Wednesday, January 30, 2013

Crock-Pot Chicken Fail (Sort Of)

First, here is a gratuitous picture of one of my favorite simple lunches; a Trader Joe's sesame bagel schmeared with smoked wild salmon (also from Trader Joe's), cream cheese, and dill pickles. Yum. The awesome Donald Duck mug came from The Christmas Tree Shoppe.

So, I still have plenty of the amazing bacon I talked about in this entry. I've been doing a lot of Pinterest prowling in search of great comfort food recipes and, of course,that means lots of Crock-Pot entries. I found this recipe for Slow Cooker Bacon-Wrapped Apple BBQ. It looked delicious and simple and combined two things I love---fruit and pork. Bingo. Also, it looks delicious in Chef in Training's photo. The ingredients and prep are very simple:
  • 4 boneless skinless chicken breasts
  • 1 cup BBQ sauce
  • 1/4 cup brown sugar
  • 1/8 cup lemon juice
  • 5 small apples, peeled and chopped
  • 8 slices bacon
  1. In a small bowl, combine BBQ sauce, brown sugar, lemon juice and peeled/chopped apples.
  2. Wrap each chicken breast with two slices of bacon and place in a greased slow cooker.
  3. Pour BBQ-apple mixture over chicken and cook on low for 6-8 hours or until chicken is done.

I only had 3 chicken breasts. I got a small bag of organic, locally raised chicken from Fertile Underground, a co-op in Providence. Three was plenty since I'm only feeding myself, my husband and my dad. I only used 2 apples, but they were very large ones I got from the older fruit section of Stop & Shop (a great tip if you are buying fruit for cooking---I also bought some barely old red peppers for super cheap which I took home and promptly roasted). I'm glad I did not use the amount of apples as instructed because the juice from just the two really made for a soupy final product.

It looks pretty in the Crock-Pot so far...

The instructions say to cook it on low for 6-8 hours. I was suspicious that the bacon would not get as crispy as it looks in Chef in Training's photo at that setting. I was also worried that the chicken breast would dry out. I wish I had listened to my instinct and experience. My results were far less visually appealing than Chef in Training's.

The bacon was soggy and unappetizing, the chicken was dry and there was way too much liquid. This was after cranking it to High for about 2 hours. All that really did was dry out the chicken and cook down some of the excess juice.

It smelled pretty terrific though. Here's how it looked plated up with some mashed potatoes and a veggie mix I concocted.

Would I cook this again? Maybe, but probably not in the Crock-Pot. I don't work so I can easily prepare a dish like this in a slow oven in my Dutch oven or other covered casserole. Where I may have gone 'wrong' was in making my own quickie BBQ sauce. Perhaps a bottled sauce, which contains corn syrup, would have thickened up more than my recipe which had a base of crushed tomato and about 1/2 cup brown sugar. I also forgot to add the lemon juice although that wouldn't effect the texture. If I were going to try this in the Crock-Pot again, I would cook down the apples for a few minutes on the stove top to release some of the juice. The juice can always be reserved and thickened with some flour or corn starch and added to the Crock-Pot during the last 30 minutes. Also, I would cook it on High for 2-3 hours rather than the 6-8 hours on Low called for in the recipe.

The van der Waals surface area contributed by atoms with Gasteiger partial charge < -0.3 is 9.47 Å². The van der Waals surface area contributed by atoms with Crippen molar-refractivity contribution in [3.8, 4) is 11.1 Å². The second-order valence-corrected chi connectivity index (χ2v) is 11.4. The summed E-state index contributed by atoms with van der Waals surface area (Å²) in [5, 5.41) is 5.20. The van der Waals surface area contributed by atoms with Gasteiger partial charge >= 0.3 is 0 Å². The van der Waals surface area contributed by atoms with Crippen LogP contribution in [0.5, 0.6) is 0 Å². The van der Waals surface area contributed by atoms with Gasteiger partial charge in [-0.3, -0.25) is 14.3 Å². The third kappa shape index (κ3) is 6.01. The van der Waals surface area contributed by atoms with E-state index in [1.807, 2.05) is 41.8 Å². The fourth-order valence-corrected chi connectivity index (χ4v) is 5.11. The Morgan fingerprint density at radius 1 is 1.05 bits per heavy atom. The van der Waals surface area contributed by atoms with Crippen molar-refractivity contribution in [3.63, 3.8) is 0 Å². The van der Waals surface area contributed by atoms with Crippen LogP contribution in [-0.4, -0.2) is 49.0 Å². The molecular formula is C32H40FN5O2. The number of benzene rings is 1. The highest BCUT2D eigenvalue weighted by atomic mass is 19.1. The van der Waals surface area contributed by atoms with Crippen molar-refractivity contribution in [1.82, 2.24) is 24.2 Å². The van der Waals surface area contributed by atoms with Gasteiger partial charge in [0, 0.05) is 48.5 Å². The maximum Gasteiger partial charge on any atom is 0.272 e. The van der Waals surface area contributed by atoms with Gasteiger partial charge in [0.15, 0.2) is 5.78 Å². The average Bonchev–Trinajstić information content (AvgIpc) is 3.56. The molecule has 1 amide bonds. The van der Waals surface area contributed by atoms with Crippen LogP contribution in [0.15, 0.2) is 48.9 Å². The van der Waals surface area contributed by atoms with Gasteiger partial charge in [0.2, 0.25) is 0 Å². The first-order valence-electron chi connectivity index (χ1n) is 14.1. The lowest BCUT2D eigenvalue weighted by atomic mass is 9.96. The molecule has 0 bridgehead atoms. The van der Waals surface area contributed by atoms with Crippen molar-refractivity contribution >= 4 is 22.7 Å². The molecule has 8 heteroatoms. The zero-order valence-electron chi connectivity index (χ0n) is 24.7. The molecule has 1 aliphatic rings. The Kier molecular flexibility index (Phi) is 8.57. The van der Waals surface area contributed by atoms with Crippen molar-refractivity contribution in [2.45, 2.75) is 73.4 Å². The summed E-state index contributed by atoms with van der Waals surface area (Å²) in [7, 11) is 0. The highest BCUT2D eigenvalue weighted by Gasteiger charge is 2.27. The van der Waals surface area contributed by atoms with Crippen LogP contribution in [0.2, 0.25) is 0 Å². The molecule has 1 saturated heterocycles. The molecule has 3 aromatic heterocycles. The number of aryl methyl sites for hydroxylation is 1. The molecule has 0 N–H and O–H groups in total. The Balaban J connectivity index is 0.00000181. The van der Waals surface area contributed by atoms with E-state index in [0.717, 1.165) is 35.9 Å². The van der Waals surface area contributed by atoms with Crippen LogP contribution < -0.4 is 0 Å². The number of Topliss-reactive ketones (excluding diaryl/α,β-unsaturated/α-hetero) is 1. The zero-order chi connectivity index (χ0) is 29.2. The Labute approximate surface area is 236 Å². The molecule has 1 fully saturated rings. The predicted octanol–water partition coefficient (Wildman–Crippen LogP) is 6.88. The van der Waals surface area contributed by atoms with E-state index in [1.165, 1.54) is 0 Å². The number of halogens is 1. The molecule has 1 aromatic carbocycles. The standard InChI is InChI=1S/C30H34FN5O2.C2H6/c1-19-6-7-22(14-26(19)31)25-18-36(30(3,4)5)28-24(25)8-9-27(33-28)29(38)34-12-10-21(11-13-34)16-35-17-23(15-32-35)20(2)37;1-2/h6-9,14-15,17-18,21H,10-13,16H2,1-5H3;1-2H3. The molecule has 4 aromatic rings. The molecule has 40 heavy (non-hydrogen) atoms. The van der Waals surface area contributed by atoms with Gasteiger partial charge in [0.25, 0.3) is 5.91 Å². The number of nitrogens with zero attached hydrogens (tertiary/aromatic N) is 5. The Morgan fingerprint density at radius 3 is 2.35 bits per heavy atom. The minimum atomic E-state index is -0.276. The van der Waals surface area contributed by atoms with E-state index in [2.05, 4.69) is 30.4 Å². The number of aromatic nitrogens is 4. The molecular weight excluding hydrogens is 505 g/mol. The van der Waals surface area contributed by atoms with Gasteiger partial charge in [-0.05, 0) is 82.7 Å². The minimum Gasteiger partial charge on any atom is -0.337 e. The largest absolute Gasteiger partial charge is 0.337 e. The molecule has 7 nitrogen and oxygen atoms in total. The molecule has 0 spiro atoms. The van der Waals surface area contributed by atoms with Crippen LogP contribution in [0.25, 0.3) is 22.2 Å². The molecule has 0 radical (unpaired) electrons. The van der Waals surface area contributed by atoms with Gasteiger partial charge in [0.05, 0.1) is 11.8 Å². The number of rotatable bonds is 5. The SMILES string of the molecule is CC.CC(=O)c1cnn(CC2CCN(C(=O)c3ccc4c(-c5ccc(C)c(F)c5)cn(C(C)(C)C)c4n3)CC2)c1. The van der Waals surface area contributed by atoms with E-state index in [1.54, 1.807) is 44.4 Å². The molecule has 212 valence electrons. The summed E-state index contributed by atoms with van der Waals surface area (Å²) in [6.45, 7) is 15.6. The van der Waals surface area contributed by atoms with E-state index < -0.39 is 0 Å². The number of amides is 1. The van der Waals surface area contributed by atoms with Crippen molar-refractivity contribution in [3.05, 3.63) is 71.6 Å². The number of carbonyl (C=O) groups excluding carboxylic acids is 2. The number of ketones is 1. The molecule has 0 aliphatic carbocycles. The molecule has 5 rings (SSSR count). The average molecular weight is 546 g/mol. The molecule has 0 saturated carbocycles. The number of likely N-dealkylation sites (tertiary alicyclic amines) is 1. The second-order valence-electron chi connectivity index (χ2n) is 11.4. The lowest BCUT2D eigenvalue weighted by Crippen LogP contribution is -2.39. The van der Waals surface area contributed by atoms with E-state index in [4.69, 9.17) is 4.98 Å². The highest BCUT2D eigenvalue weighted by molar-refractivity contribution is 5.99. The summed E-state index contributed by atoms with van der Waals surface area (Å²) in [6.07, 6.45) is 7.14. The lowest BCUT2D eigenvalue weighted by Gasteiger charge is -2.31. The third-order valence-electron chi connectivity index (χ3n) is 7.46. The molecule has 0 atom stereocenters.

Was it tasty? Yes. In the end my husband proclaimed it "good grits" (a family saying he adopted when he married me, a girl with paternal roots in the South). It was sad that that beautiful bacon was mostly wasted in this. It did add nice flavor but I,personally,could not eat the soggy meat. My husband and dad probably did. It's not something I would serve to polite company.

I needed a nice veg to go with this but didn't feel like dealing with salad so I scoured the freezer for something I could cook up quick.

I chopped some garlic, tossed it in a large saute pan with olive oil and added some frozen cut green beans that had seen better days, some frozen corn (Trader Joe's---delish!), and some of those home made roasted peppers I mentioned earlier, diced up. A dash or two of Frank's Hot Sauce, some fine sea salt, and a grind of pepper and I had a nice vegetable side dish.

Stay tuned for an idea I have to adapt this recipe for a more successful outcome.


1 comment:

  1. You know what I love the most about this particular entry? That you were 100% honest in how it turned out. I read a lot of food blogs and recipe entries in general and am always commenting (to myself) on how no one ever posts about a recipe that didn't turn out the way they expected. Since 70% (lol) of my recipes don't turn out how I plan I often wonder how some people can be 'perfect' all the time..


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